PARENTS

My First Baby Took Six Weeks - My Second Six Years

14/08/2014 16:54 | Updated 22 May 2015

Secondary infertility: My first baby took six weeks - my second six years

Moyra Vipond, 35, lives in Edinburgh with her husband Andrew and children Alex, 8, and Emily Mae, two. Alex came along quickly but their daughter took a lot longer...

What happened when you got pregnant first time around?

Although we'd only been together about a year and a half, and weren't married or engaged, Andrew and I both knew we wanted a family. Andrew is one of four and I had lost my mum the year before so was keen to establish my own little unit. Then, six weeks after coming off the pill, I fell pregnant. I was actually really shocked as I thought getting pregnant would take time. We were both happy but also a little nervous. My pregnancy went really well.

How was the birth?

I went into labour naturally six days after my due date. I stayed at home for as long as I could, and after only about nine hours of labour, got to hospital to find I was 9cm dilated already. I was a bit freaked out as I thought with my first baby it would be a much longer event! Our little boy Alexander was born weighing 7lb, 12oz. All I remember was how loud he was, he was already screaming before he was fully delivered!

After you had Alex, when did you start trying again?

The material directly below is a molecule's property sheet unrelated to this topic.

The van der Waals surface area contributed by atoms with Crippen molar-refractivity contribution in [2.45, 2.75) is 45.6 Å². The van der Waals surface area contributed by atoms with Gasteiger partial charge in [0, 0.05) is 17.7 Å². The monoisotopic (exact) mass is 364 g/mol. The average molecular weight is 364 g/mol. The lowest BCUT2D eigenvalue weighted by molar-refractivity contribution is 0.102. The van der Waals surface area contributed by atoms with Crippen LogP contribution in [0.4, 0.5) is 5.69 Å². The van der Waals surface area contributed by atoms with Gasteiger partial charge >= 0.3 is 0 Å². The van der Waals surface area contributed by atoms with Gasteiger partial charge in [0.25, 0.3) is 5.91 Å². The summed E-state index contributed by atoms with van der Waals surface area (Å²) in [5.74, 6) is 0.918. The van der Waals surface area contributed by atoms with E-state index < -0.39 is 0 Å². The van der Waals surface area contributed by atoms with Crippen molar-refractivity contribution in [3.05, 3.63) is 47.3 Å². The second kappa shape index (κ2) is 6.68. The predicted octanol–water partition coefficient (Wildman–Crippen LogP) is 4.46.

I was training to be a Chartered Accountant, so we planned to hold off having number two until I had completed my final exam. Sure enough, I fell pregnant in October 2009. We were really excited and happy that our 'plan' had worked out.

Then what happened?

Our 12-week scan was booked for January 2010. On reflection, the normal pregnancy symptoms I'd had with Alex, like nausea and sore boobs, had started to wear off. The week before the scan, I had a little bit of a bleed and we went in to the early pregnancy assessment unit to have an early scan. It was bad news; the pregnancy was actually a blighted ovum and had stopped developing at about nine weeks.

We went home devastated: we never in a million years thought this would happen to us, especially as pregnancy before had been so easy and straightforward. The miscarriage happened naturally two nights later and was unbearable, more painful in a way than labour with Alex, and so depressing,

Secondary infertility: My first baby took six weeks - my second six years

When did you start trying again?

My periods took ages to come back after that, I think the first cycle was about nine weeks. I became obsessed with pregnancy, conceiving and miscarriages, frantically searching the internet for information and tips.

We decided to start trying after my first period following the miscarriage and fell pregnant again straightaway. I was so happy, I felt we had been through our 'bad luck' and was sure this was meant to be.

How did this pregnancy progress?

At about nine weeks we were offered an early scan. This scan was to give some reassurance, but we still would have to wait until the 12-week scan to be sure. I was so nervous leading up to that point, constantly checking for bleeding. In the end our scan showed we were 8+4 weeks and a strong heartbeat. We were both over the moon – finally, we were on track to having a healthy sibling for Alex.